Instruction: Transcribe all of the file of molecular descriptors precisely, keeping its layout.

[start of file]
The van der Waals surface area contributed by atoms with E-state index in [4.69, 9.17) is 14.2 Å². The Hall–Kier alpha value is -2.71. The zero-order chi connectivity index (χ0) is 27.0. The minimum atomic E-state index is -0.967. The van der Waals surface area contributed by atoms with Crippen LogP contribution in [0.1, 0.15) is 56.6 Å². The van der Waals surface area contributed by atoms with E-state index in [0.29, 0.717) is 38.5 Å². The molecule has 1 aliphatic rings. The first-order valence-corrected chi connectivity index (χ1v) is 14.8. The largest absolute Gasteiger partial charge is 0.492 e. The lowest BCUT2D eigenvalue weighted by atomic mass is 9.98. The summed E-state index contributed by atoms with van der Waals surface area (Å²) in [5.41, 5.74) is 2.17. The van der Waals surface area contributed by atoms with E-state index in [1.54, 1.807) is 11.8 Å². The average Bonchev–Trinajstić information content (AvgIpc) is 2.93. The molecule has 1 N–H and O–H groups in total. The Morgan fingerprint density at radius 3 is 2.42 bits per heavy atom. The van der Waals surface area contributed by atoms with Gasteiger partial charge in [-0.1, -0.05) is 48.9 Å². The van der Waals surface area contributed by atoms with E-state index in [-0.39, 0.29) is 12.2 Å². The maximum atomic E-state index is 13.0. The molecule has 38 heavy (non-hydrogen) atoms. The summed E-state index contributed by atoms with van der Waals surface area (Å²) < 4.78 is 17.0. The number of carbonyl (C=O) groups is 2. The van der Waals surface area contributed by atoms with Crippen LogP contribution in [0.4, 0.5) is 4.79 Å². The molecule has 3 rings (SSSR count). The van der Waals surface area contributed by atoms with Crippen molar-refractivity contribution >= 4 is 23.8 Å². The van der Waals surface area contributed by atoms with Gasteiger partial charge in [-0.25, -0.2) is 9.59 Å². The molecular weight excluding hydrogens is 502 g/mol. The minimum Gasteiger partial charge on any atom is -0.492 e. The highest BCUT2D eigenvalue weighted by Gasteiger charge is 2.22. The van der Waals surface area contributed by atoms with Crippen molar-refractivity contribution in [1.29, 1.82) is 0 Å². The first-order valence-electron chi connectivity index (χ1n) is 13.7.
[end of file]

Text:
The van der Waals surface area contributed by atoms with E-state index in [4.69, 9.17) is 14.2 Å². The Hall–Kier alpha value is -2.71. The zero-order chi connectivity index (χ0) is 27.0. The minimum atomic E-state index is -0.967. The van der Waals surface area contributed by atoms with Crippen LogP contribution in [0.1, 0.15) is 56.6 Å². The van der Waals surface area contributed by atoms with E-state index in [0.29, 0.717) is 38.5 Å². The molecule has 1 aliphatic rings. The first-order valence-corrected chi connectivity index (χ1v) is 14.8. The largest absolute Gasteiger partial charge is 0.492 e. The lowest BCUT2D eigenvalue weighted by atomic mass is 9.98. The summed E-state index contributed by atoms with van der Waals surface area (Å²) in [5.41, 5.74) is 2.17. The van der Waals surface area contributed by atoms with E-state index in [1.54, 1.807) is 11.8 Å². The average Bonchev–Trinajstić information content (AvgIpc) is 2.93. The molecule has 1 N–H and O–H groups in total. The Morgan fingerprint density at radius 3 is 2.42 bits per heavy atom. The van der Waals surface area contributed by atoms with Gasteiger partial charge in [-0.1, -0.05) is 48.9 Å². The van der Waals surface area contributed by atoms with E-state index in [-0.39, 0.29) is 12.2 Å². The maximum atomic E-state index is 13.0. The molecule has 38 heavy (non-hydrogen) atoms. The summed E-state index contributed by atoms with van der Waals surface area (Å²) < 4.78 is 17.0. The number of carbonyl (C=O) groups is 2. The van der Waals surface area contributed by atoms with Crippen LogP contribution in [0.4, 0.5) is 4.79 Å². The molecule has 3 rings (SSSR count). The van der Waals surface area contributed by atoms with Crippen molar-refractivity contribution >= 4 is 23.8 Å². The van der Waals surface area contributed by atoms with Gasteiger partial charge in [-0.25, -0.2) is 9.59 Å². The molecular weight excluding hydrogens is 502 g/mol. The minimum Gasteiger partial charge on any atom is -0.492 e. The highest BCUT2D eigenvalue weighted by Gasteiger charge is 2.22. The van der Waals surface area contributed by atoms with Crippen molar-refractivity contribution in [1.29, 1.82) is 0 Å². The first-order valence-electron chi connectivity index (χ1n) is 13.7.